So far, 74 percent of schools that submitted samples found at least one faucet or drinking fountain with high lead levels. Many of those schools are still trying to trace the source of the problem and find the money for long-term fixes.
In his Feb. 7 State of the Union address, President Joe Biden said the infrastructure bill he championed in 2021 will help fund the replacement of lead pipes that serve “400,000 schools and child care centers, so every child in America can drink clean water.”
Review the policies in all 50 states and the District of Columbia
However, as of mid-February, states were still waiting to hear how much infrastructure money they’ll receive, and when. And schools are trying to figure out how to respond to toxic levels of lead now. The federal government hasn’t required schools and child care centers to test for lead, though it has awarded grants to states for voluntary testing.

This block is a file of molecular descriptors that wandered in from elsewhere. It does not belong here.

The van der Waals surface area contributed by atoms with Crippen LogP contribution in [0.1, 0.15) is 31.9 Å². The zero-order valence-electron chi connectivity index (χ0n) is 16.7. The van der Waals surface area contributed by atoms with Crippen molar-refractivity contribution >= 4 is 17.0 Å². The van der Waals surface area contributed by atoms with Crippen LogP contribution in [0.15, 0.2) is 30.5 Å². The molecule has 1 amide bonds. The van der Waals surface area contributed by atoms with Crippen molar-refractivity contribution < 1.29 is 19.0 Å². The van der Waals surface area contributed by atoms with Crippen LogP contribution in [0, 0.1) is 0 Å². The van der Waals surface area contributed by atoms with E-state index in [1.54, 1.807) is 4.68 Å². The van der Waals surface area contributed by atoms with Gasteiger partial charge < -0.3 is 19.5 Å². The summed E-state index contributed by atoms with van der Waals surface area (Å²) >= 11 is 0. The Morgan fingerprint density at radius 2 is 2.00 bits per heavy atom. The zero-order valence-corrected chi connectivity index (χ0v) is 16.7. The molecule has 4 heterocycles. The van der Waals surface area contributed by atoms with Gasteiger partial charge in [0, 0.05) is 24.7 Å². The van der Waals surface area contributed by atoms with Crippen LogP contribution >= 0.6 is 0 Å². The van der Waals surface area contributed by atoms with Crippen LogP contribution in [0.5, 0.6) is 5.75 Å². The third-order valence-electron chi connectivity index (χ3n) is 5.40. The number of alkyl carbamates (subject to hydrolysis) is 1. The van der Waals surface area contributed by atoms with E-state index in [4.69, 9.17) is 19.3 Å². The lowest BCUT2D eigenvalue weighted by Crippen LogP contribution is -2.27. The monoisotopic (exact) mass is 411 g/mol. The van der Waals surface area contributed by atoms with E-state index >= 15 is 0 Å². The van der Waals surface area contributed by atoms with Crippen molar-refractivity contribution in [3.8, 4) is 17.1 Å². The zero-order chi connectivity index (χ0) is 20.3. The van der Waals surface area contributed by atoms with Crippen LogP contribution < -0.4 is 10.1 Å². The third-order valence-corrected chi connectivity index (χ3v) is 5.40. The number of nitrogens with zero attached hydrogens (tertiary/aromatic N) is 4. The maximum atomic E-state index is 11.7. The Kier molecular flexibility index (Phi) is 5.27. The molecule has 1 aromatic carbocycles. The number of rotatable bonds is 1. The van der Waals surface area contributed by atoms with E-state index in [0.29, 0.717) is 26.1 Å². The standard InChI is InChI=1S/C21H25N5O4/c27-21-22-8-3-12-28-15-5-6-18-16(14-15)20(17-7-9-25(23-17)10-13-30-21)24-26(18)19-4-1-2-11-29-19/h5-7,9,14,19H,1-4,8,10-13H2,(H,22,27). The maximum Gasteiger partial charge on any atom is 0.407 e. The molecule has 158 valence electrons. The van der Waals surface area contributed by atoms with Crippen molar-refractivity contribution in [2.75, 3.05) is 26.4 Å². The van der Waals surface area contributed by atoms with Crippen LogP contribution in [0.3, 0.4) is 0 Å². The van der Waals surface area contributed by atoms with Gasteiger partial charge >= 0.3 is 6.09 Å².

Schools Struggle With Lead in Water While Awaiting Federal Relief
O n a recent day in Philipsburg, Montana, a 19th-century mining town turned tourist hot spot, students made their way into the Granite High School lobby and past a new filtered water bottle fill station.